We’ve spent more than a few weeks on the periphery of Banbury this year.

Just north of the Southam Road Footbridge

Its an ideal place for a continual cruiser, with access to facilities and a good train line but we get the impression that the holiday boaters just pass straight through without realising what they might be missing. Ok the canal itself isn’t going to grace many chocolate boxes, but never the less canal users owe a huge debt of gratitude to Tooley’s boat yard slap bang in the centre.

The busy Castle Quay and Tooley’s boatyard

Tooley’s is one of the oldest canal dry docks still in use on our waterways. Built when this section of Oxford Canal was completed at Banbury in 1778 (it finally made it to Oxford in 1790) it has operated continually ever since. There was a bit of uncertainty in the 1980s when the Castle Quay shopping centre was being built but thankfully Banbury is known for its canal campaigners and the little boat yard with its 200 year old forge and dry dock was incorporated into the structure of the centre and the Banbury Museum

Tooley’s before the development (photo from Tooley’s website)

Tooley’s has helped preserve many heritage boats and Hardy, the last wooden boat built by Nursers of Braunston is moored here now.

Afloat but not quite habitable

However the boat most have heard of is Cressy, a wooden hulled boat that Tom Rolt one of the leading campaigners used to preserve our beautiful waterways.

Photo Taken from the Tom Rolt website

She started life as a horse drawn fly boat in 1915 and after her trading days came to an end she was bought by Tom’s uncle Kyrle Williams. He had her converted to run on steam, but they quickly realised that it was impractical to cruise through tunnels so the steam engine was replaced by a motor from an old model T Ford. Cressy went on to have several other owners until Tom bought her in 1939 and had Tooleys do a complete refit so that he and his first wife Angela could live aboard. They then began a campaign maintain and reinvent the waterways for the benefit of all. If Tom and Angela hadn’t led the way, who knows if anyone else would have fought for what we love so dearly. In 1944 they set up the Inland Waterways Association. There is much much more to this tale, and Tom has ties to many places on the canals, but Banbury is where he set off from on his first campaign. And he is comemorated with a blue plaque and a bridge named after him

Tom Rolt Bridge looking north

Of course Banbury isn’t only famous for its waterways connection, the towns traditions were recorded in a nursery rhyme.

Ride a cock horse to Banbury Cross, to see a fine lady upon a white horse….. I tried to find out more about its origins, but as with most traditional storytelling words and their meanings have changed over the centuries so I think “you pays your money and takes your pick”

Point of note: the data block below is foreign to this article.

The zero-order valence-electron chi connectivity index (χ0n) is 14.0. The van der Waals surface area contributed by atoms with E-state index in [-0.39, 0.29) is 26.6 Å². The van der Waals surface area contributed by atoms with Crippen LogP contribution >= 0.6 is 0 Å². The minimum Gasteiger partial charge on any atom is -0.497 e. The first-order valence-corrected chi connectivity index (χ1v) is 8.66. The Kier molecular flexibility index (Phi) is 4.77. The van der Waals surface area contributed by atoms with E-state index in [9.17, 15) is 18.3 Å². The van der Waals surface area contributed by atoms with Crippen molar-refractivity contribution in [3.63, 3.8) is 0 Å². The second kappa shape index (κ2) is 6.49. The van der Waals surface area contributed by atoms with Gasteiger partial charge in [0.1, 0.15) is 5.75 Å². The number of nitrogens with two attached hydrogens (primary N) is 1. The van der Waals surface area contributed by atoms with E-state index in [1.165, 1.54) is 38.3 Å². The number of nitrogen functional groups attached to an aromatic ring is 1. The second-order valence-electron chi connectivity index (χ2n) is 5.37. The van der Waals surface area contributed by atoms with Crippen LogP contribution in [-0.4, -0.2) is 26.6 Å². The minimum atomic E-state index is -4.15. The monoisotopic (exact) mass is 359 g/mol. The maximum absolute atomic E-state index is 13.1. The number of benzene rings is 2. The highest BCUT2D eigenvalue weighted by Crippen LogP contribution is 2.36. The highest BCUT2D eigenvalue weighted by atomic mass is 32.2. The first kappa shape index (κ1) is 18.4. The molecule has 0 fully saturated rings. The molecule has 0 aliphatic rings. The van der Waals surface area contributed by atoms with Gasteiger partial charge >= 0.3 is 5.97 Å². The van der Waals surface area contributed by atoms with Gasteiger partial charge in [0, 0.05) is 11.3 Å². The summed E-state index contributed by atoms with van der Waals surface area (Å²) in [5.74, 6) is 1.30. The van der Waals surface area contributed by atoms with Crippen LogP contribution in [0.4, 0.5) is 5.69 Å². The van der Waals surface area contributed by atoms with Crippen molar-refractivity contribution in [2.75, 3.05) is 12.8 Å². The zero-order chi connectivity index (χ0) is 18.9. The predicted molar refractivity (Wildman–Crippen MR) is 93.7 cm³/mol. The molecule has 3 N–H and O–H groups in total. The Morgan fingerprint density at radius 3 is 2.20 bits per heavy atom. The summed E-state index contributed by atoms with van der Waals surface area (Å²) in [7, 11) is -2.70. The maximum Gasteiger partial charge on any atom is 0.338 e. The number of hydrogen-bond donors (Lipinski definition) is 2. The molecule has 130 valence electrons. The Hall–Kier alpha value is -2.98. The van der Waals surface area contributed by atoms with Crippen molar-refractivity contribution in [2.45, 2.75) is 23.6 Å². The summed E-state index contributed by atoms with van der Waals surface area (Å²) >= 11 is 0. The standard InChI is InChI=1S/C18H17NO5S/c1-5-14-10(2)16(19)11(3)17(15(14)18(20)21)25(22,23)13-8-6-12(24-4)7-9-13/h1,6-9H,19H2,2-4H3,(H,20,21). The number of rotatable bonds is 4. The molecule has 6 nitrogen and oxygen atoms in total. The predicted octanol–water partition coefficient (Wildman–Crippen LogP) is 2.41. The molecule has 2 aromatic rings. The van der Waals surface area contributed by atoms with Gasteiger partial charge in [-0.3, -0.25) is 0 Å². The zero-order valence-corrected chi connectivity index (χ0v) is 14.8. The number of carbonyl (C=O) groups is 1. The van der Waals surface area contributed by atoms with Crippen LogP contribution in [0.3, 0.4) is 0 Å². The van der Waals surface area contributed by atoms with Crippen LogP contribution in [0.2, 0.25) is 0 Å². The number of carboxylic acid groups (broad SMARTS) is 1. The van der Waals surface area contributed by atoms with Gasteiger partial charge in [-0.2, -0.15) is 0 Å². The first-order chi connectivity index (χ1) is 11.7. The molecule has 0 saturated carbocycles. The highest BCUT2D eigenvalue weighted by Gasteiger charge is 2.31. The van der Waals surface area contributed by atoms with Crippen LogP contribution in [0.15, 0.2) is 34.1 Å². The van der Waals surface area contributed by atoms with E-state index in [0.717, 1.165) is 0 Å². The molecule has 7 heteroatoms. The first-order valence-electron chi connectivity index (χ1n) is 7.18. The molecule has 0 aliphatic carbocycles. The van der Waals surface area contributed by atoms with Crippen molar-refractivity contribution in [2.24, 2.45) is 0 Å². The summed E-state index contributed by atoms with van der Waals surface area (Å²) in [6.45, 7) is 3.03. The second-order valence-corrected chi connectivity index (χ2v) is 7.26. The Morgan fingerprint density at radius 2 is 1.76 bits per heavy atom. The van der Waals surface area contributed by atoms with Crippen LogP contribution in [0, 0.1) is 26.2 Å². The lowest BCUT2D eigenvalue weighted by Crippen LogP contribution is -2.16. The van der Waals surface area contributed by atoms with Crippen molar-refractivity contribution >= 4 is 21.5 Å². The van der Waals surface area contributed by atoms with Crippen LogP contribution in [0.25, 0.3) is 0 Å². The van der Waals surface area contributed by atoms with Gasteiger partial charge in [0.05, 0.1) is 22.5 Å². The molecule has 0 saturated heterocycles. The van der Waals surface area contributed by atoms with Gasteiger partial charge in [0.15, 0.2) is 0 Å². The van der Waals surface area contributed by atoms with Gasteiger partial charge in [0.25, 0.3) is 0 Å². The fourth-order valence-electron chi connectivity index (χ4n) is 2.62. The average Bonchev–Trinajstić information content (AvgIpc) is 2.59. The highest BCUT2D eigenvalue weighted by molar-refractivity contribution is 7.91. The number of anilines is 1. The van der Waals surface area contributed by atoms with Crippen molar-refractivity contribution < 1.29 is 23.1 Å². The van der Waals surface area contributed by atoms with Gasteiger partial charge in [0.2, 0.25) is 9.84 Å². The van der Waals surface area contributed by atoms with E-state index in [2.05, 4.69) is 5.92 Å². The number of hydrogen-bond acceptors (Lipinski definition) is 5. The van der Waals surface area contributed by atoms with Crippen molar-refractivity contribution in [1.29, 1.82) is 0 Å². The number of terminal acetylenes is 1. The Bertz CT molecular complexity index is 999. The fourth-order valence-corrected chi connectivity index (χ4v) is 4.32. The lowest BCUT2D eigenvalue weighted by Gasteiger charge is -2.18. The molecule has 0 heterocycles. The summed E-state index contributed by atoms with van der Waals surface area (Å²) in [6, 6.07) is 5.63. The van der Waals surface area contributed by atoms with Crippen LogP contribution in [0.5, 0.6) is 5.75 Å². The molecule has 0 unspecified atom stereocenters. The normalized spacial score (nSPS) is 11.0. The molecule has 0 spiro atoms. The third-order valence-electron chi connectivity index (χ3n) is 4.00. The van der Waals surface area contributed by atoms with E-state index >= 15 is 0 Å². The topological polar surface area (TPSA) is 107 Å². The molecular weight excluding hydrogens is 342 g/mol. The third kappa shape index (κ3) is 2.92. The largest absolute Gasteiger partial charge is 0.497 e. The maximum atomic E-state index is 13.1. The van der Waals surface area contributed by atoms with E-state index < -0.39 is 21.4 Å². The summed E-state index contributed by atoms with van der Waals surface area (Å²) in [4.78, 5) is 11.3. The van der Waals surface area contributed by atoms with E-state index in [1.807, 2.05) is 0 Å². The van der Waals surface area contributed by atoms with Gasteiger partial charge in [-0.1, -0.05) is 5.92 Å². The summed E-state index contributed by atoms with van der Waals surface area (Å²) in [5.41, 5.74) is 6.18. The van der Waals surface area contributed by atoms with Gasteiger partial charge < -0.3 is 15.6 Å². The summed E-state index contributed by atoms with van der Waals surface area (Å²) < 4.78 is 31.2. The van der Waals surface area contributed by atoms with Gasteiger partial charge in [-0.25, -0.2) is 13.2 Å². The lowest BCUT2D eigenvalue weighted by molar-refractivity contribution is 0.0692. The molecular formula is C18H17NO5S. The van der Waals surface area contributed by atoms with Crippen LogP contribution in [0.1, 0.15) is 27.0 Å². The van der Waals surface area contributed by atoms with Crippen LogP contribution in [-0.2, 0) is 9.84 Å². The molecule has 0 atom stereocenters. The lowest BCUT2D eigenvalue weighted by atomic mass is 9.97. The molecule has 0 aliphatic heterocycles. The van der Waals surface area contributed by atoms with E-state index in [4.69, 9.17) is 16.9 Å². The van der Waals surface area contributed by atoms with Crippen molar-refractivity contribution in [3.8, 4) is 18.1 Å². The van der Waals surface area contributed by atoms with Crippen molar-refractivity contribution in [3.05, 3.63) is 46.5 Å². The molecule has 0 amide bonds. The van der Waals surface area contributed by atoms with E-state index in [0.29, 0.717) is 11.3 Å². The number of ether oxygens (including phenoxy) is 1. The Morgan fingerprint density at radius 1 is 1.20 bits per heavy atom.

The rhyme we know today was published in 1784 after the canal arrived in Banbury, although I think that is coincidence rather than relevant, as it probably dates back to an early medieval period. The main Banbury cross was demolished by the puritans around 1600 and the current one was built in 1859 to commemorate the marriage of queen Victoria’s eldest daughter.

We’re now heading south on our adventures, but I know there’s more to Banbury still to explore.

Looking down from Tramway bridge, next to Morrisons.


Happy Easter

Easter and spring, a time for new beginnings and fresh starts, a time for moving on.

Fenny Compton

The past few weeks have thrown up some emotional turmoil for us to deal with and as usual when my mind is confused I struggle to put pen to paper. But now I hope I can start sharing some of the joy we have to be thankful for again.

At Napton Junction we turned right onto the Oxford canal

Napton Junction

Our goal was to get to Banbury so that I could travel back to Suffolk by train. I was going to help Heather trade at the East Anglian Yarn Festival. She’s a talented lampworker making glass beads and glass knitting accessories but its still a big jump from selling through a small online hobby site to making enough stock for a two day event, but what do you know, she smashed it, perhaps not the right phrase for someone who works with glass but not only was the whole event great fun, but FlameKnits was awarded visitors award for best stand in the show.

Not bad for a first time at a show

I’d like to say she gets her talent from me, but I think it would be fairer to say I get my inspiration from Heather. Sadly after we had said our goodbyes, I got a call from one of our family. Cancer was about to get the better of us and we had to say our final goodbyes to David.


It hasn’t been an easy time but we have picked ourselves up and started to cruise purposefully again. It has been an absolute joy to be cruising with happy holiday makers and content cruisers leaving mariners at the start of the season. And we have spent the bank holiday around the lovely village of Cropredy


And with that, we are on our way, heading south, looking forward to a new adventure on waters new to us.

Claydon lock 18